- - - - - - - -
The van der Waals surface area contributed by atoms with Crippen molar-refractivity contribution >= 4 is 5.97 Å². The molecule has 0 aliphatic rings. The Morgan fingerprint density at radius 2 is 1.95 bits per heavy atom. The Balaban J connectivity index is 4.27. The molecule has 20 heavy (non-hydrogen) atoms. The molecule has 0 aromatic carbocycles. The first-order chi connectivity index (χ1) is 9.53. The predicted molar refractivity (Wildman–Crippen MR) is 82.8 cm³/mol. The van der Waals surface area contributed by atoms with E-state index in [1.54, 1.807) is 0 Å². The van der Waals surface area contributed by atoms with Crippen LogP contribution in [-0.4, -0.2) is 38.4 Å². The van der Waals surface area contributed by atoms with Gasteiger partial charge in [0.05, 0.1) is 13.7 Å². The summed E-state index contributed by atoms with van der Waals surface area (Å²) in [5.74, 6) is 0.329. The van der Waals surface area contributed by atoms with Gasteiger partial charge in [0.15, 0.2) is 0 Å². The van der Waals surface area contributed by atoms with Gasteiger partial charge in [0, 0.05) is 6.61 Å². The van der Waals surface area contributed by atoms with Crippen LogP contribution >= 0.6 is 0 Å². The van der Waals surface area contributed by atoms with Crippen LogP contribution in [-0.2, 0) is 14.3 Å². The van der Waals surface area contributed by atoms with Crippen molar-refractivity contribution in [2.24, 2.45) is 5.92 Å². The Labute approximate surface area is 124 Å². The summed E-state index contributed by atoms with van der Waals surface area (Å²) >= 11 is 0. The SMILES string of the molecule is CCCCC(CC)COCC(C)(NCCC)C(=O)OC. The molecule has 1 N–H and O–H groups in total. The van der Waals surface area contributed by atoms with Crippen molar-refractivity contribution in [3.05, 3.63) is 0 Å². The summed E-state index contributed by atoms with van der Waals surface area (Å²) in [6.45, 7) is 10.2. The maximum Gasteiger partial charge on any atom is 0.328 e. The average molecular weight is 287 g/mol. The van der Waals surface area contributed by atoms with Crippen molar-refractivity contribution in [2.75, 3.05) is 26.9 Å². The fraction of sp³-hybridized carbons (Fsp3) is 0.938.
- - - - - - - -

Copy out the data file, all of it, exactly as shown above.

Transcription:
The van der Waals surface area contributed by atoms with Crippen molar-refractivity contribution >= 4 is 5.97 Å². The molecule has 0 aliphatic rings. The Morgan fingerprint density at radius 2 is 1.95 bits per heavy atom. The Balaban J connectivity index is 4.27. The molecule has 20 heavy (non-hydrogen) atoms. The molecule has 0 aromatic carbocycles. The first-order chi connectivity index (χ1) is 9.53. The predicted molar refractivity (Wildman–Crippen MR) is 82.8 cm³/mol. The van der Waals surface area contributed by atoms with E-state index in [1.54, 1.807) is 0 Å². The van der Waals surface area contributed by atoms with Crippen LogP contribution in [-0.4, -0.2) is 38.4 Å². The van der Waals surface area contributed by atoms with Gasteiger partial charge in [0.05, 0.1) is 13.7 Å². The summed E-state index contributed by atoms with van der Waals surface area (Å²) in [5.74, 6) is 0.329. The van der Waals surface area contributed by atoms with Gasteiger partial charge in [0.15, 0.2) is 0 Å². The van der Waals surface area contributed by atoms with Gasteiger partial charge in [0, 0.05) is 6.61 Å². The van der Waals surface area contributed by atoms with Crippen LogP contribution >= 0.6 is 0 Å². The van der Waals surface area contributed by atoms with Crippen LogP contribution in [-0.2, 0) is 14.3 Å². The van der Waals surface area contributed by atoms with Crippen molar-refractivity contribution in [2.24, 2.45) is 5.92 Å². The Labute approximate surface area is 124 Å². The summed E-state index contributed by atoms with van der Waals surface area (Å²) >= 11 is 0. The SMILES string of the molecule is CCCCC(CC)COCC(C)(NCCC)C(=O)OC. The molecule has 1 N–H and O–H groups in total. The van der Waals surface area contributed by atoms with Crippen molar-refractivity contribution in [3.05, 3.63) is 0 Å². The summed E-state index contributed by atoms with van der Waals surface area (Å²) in [6.45, 7) is 10.2. The maximum Gasteiger partial charge on any atom is 0.328 e. The average molecular weight is 287 g/mol. The van der Waals surface area contributed by atoms with Crippen molar-refractivity contribution in [2.75, 3.05) is 26.9 Å². The fraction of sp³-hybridized carbons (Fsp3) is 0.938.